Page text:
Clean vs. Sanitize vs. Disinfect

Did I just clean, sanitize, or disinfect? That is the question and a very important one during our pandemic.

When it comes to cleaning, the words sanitize and disinfect are often used interchangeably by many, even those in the cleaning industry. The truth is there are significant differences in the meaning of these terms. Knowing these differences will help you to choose the correct cleaning product, and cleaning company, to safely maintain your environments at home and at work.

Those in the cleaning industry rely on three main governmental agencies to organize consistent terminology and cleaning definitions. They are the Environmental Protection Agency (EPA), the Food and Drug Administration (FDA), and Center for Disease Control (CDC) to bring it all together including best practices.

The Differing Terms:

The general term “cleaning” refers to the removal of dirt and other impurities from a surface. The terms sanitizing and disinfecting are sub-cleaning terms that describe the type of cleaning done.

According to the EPA, a sanitizer must reduce bacteria on a surface by at least 99.9 percent. On the other hand, a disinfectant must kill 99.999 percent of germs on a surface. This may seem like a very small technical difference as they both are effective in general cleaning, but that small difference is important. I think we can all agree that we would rather kill the virus COVID-19 than reduce it on a surface.



To complicate things, even more, there are several types of sanitizers and disinfectants. Alcohol, Bleach, Quaternary Ammonium, Hypochlorite, Accelerated Hydrogen Peroxide, Phenolics, or Peracetic Acids. On March 13, 2020, the EPA published List N:  Disinfectants for Use Against SARS-CoV-2.  List N includes products that meet EPA’s criteria for use against SARS-CoV-2, the cause of COVID-19.  This list includes products with emerging viral pathogen claims and those with human coronavirus claims. You can view the list here All products that claim to be a disinfectant will have an EPA registration number on the label and can be verified on their website.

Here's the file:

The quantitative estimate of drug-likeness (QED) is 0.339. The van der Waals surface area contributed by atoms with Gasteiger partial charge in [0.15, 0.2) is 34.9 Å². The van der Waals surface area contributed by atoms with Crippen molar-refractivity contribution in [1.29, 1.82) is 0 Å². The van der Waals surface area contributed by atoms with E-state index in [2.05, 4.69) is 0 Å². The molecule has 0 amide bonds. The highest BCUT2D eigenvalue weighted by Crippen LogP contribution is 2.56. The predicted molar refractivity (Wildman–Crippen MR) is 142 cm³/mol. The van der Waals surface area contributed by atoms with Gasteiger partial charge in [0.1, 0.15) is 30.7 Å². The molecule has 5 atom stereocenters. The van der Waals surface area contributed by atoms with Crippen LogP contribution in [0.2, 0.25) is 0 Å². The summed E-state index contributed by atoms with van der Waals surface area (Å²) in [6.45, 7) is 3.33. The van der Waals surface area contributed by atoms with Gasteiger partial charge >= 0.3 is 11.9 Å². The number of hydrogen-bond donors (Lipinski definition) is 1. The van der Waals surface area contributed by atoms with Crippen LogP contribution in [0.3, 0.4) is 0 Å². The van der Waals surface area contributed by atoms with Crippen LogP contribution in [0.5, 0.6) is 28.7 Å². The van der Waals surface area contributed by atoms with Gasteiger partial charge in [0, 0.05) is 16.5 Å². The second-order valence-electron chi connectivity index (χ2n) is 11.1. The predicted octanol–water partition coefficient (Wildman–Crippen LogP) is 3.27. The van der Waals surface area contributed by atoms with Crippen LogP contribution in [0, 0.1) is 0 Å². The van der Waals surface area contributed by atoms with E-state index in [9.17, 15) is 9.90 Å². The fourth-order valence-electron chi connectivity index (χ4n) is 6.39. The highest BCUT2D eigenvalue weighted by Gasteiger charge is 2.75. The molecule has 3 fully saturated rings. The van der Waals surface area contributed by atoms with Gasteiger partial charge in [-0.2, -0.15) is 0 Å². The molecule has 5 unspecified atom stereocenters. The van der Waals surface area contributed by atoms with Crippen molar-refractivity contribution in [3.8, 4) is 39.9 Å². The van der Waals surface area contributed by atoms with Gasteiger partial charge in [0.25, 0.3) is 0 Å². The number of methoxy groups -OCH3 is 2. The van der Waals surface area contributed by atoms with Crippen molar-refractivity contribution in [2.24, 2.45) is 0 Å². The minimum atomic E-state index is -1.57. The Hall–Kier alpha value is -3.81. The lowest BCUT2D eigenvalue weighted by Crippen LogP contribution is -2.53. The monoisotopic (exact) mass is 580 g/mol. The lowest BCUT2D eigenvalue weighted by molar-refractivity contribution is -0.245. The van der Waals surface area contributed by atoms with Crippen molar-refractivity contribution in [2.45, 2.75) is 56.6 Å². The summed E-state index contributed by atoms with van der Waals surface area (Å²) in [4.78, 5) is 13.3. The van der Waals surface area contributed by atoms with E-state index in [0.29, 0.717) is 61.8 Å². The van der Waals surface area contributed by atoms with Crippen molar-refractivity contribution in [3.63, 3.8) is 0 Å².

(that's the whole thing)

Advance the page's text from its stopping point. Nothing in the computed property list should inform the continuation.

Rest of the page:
Unlike EPA registered disinfectants, FDA regulated products, such as antimicrobial handwashes or antibacterial hand sanitizers do not undergo viral efficacy testing at the agency. The FDA assumes the active ingredients have antimicrobial activity. Responsible manufacturers self-verify their formula’s efficacy against a list of 26 organisms including bacteria, yeast, and mold. This list of organisms is only recommended by the FDA.

The CDC is responsible for working with state and local agencies to monitor health threats. They also implement measures to prevent outbreaks. The CDC is also responsible for educating the public on health issues and maintaining medical statistics. This includes proper cleaning, sanitizing, and disinfecting protocols.

So check the n-list link above and go to the CDC website for cleaning protocol. Wash your hands with hand-sanitizer and disinfect your surfaces with an EPA registered disinfectant.

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